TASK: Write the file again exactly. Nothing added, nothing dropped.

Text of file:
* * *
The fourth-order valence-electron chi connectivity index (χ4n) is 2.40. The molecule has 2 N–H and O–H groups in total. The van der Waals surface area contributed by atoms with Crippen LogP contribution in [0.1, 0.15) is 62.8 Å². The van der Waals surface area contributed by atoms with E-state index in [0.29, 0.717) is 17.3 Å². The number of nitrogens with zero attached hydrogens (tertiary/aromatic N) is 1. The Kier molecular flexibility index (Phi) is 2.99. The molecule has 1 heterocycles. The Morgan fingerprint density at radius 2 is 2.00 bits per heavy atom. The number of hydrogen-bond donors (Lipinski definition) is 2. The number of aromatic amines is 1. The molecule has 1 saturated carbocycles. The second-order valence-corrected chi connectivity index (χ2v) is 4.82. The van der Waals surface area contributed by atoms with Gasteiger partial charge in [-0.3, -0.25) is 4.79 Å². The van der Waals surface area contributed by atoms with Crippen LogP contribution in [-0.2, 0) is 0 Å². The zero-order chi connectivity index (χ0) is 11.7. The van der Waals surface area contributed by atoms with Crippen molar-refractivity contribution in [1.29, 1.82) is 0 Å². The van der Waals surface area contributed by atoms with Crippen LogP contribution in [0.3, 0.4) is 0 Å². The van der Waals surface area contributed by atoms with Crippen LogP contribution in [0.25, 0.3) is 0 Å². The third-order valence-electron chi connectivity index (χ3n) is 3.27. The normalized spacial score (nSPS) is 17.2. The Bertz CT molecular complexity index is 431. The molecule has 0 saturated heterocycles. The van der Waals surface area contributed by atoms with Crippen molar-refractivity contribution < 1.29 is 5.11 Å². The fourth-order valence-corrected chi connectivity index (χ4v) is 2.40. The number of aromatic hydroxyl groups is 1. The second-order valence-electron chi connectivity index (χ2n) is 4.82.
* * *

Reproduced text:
The fourth-order valence-electron chi connectivity index (χ4n) is 2.40. The molecule has 2 N–H and O–H groups in total. The van der Waals surface area contributed by atoms with Crippen LogP contribution in [0.1, 0.15) is 62.8 Å². The van der Waals surface area contributed by atoms with E-state index in [0.29, 0.717) is 17.3 Å². The number of nitrogens with zero attached hydrogens (tertiary/aromatic N) is 1. The Kier molecular flexibility index (Phi) is 2.99. The molecule has 1 heterocycles. The Morgan fingerprint density at radius 2 is 2.00 bits per heavy atom. The number of hydrogen-bond donors (Lipinski definition) is 2. The number of aromatic amines is 1. The molecule has 1 saturated carbocycles. The second-order valence-corrected chi connectivity index (χ2v) is 4.82. The van der Waals surface area contributed by atoms with Gasteiger partial charge in [-0.3, -0.25) is 4.79 Å². The van der Waals surface area contributed by atoms with Crippen LogP contribution in [-0.2, 0) is 0 Å². The zero-order chi connectivity index (χ0) is 11.7. The van der Waals surface area contributed by atoms with Crippen molar-refractivity contribution in [1.29, 1.82) is 0 Å². The van der Waals surface area contributed by atoms with Crippen LogP contribution in [0.3, 0.4) is 0 Å². The van der Waals surface area contributed by atoms with Crippen LogP contribution in [0.25, 0.3) is 0 Å². The third-order valence-electron chi connectivity index (χ3n) is 3.27. The normalized spacial score (nSPS) is 17.2. The Bertz CT molecular complexity index is 431. The molecule has 0 saturated heterocycles. The van der Waals surface area contributed by atoms with Crippen molar-refractivity contribution < 1.29 is 5.11 Å². The fourth-order valence-corrected chi connectivity index (χ4v) is 2.40. The number of aromatic hydroxyl groups is 1. The second-order valence-electron chi connectivity index (χ2n) is 4.82.